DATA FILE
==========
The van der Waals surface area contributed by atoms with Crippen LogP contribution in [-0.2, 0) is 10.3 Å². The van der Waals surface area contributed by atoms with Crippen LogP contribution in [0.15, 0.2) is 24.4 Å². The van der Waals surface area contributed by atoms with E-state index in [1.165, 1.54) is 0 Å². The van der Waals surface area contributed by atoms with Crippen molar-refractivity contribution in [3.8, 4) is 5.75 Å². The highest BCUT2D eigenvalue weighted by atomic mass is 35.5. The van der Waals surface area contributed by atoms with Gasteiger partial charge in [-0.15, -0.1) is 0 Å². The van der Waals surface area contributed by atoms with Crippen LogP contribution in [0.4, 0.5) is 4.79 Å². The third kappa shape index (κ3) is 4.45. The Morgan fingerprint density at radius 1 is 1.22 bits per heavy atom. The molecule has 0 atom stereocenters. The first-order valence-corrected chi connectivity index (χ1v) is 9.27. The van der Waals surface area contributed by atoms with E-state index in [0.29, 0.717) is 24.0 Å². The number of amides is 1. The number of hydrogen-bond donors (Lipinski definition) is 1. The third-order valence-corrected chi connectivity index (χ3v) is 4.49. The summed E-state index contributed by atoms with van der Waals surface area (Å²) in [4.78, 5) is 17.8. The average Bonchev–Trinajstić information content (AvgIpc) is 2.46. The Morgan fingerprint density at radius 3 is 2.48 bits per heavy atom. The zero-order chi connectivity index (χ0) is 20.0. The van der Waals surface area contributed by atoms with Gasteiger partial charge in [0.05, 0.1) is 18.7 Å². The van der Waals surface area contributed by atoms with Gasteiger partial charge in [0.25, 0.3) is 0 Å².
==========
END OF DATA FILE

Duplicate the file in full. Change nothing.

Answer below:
The van der Waals surface area contributed by atoms with Crippen LogP contribution in [-0.2, 0) is 10.3 Å². The van der Waals surface area contributed by atoms with Crippen LogP contribution in [0.15, 0.2) is 24.4 Å². The van der Waals surface area contributed by atoms with E-state index in [1.165, 1.54) is 0 Å². The van der Waals surface area contributed by atoms with Crippen molar-refractivity contribution in [3.8, 4) is 5.75 Å². The highest BCUT2D eigenvalue weighted by atomic mass is 35.5. The van der Waals surface area contributed by atoms with Gasteiger partial charge in [-0.15, -0.1) is 0 Å². The van der Waals surface area contributed by atoms with Crippen LogP contribution in [0.4, 0.5) is 4.79 Å². The third kappa shape index (κ3) is 4.45. The Morgan fingerprint density at radius 1 is 1.22 bits per heavy atom. The molecule has 0 atom stereocenters. The first-order valence-corrected chi connectivity index (χ1v) is 9.27. The van der Waals surface area contributed by atoms with E-state index in [0.29, 0.717) is 24.0 Å². The number of amides is 1. The number of hydrogen-bond donors (Lipinski definition) is 1. The third-order valence-corrected chi connectivity index (χ3v) is 4.49. The summed E-state index contributed by atoms with van der Waals surface area (Å²) in [4.78, 5) is 17.8. The average Bonchev–Trinajstić information content (AvgIpc) is 2.46. The Morgan fingerprint density at radius 3 is 2.48 bits per heavy atom. The zero-order chi connectivity index (χ0) is 20.0. The van der Waals surface area contributed by atoms with Gasteiger partial charge in [0.05, 0.1) is 18.7 Å². The van der Waals surface area contributed by atoms with Gasteiger partial charge in [0.25, 0.3) is 0 Å².